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Various SIFI livelihood-assisted ARBOs (Agrarian Reform Beneficiary Organizations) from all over Negros flocked the two-day workshop on Debt Management at THE SIFI Training Center in Talisay City.

Workshop participants identify their respective roles.

The SIFI Livelihood Program, headed by Cristina May Poblador conducted the workshop with the theme: “Debt Management: Uphold Farmers’ Dignity through Sustainable and Democratic Organization Management” on November 29 and December 1, 2022. A total of 27 participants from Northern and Central Negros attended on the first day, while 20 ARBO representatives from Southern Negros participated on the second day.

Poblador said that debt management is just an objective towards the main goal of the multi-series workshop which is poverty alleviation. Gil Portillo, the resource speaker for the seminar, said that labor dignifies men and that dignity is identified through the 7 aspects of a human being – spiritual, social, economic, political, cultural, intellectual, and physical aspects.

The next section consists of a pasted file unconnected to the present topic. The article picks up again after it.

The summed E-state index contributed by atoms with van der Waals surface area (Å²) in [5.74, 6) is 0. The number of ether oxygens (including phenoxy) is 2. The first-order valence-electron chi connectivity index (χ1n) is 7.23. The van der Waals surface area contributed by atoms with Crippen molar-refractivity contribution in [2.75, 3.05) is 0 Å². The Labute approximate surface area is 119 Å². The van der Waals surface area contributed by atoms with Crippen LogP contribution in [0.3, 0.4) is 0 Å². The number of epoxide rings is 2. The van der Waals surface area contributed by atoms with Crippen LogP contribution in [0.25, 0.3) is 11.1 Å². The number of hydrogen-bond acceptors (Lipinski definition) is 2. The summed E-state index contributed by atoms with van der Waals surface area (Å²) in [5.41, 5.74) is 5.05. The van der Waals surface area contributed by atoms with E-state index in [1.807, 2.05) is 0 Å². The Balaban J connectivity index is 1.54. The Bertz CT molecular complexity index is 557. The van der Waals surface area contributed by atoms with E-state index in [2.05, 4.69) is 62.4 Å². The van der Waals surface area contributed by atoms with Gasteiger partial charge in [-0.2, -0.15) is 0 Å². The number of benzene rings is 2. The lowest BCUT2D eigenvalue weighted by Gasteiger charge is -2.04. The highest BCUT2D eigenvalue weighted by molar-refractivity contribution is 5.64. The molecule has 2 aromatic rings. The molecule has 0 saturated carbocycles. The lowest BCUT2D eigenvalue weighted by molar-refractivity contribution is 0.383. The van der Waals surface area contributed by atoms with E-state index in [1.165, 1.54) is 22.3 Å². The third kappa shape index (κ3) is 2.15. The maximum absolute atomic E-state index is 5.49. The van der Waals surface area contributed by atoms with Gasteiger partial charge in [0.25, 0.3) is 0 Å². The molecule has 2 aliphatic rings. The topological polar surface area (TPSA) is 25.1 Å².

Moreover, Edith Villanueva, President and COO of SIFI, shared that Negros has a kind of “crop mentality” that cannot be found in other places. She said that sugarcane is harvested after a year and people are often left with no choice but to depend on loans and utang until profit is obtained. “We have to make policies that people can follow in borrowing and paying,” she added.

“Debt management is a conscience.” Portillo reminds the representatives that the values and principles of a person will affect the way they deal with debt. He added that the mission and vision of an organization should serve the interest and welfare of its people.

In photos: Resource person Gil Portillo explains the importance of an organizational structure through an activity.

With this, the participants were tasked to identify organizational structures and member roles. The activity further expounded factors and issues regarding procedures, transactions, and accountability within an organization.

ARBO representatives shared in the open forum that some of them were unaware of their respective organizational structure and roles because of low member involvement. However, they committed to impart the lessons they learned to their members to better improve the supervision in their organization.

In photos:
SIFI Livelihood-assisted ARBOs from Northern-Central Negros (left) and Southern Negros (right) together with Gil Portillo, workshop resource person, and Cristina May Poblador, SIFI Livelihood Officer.

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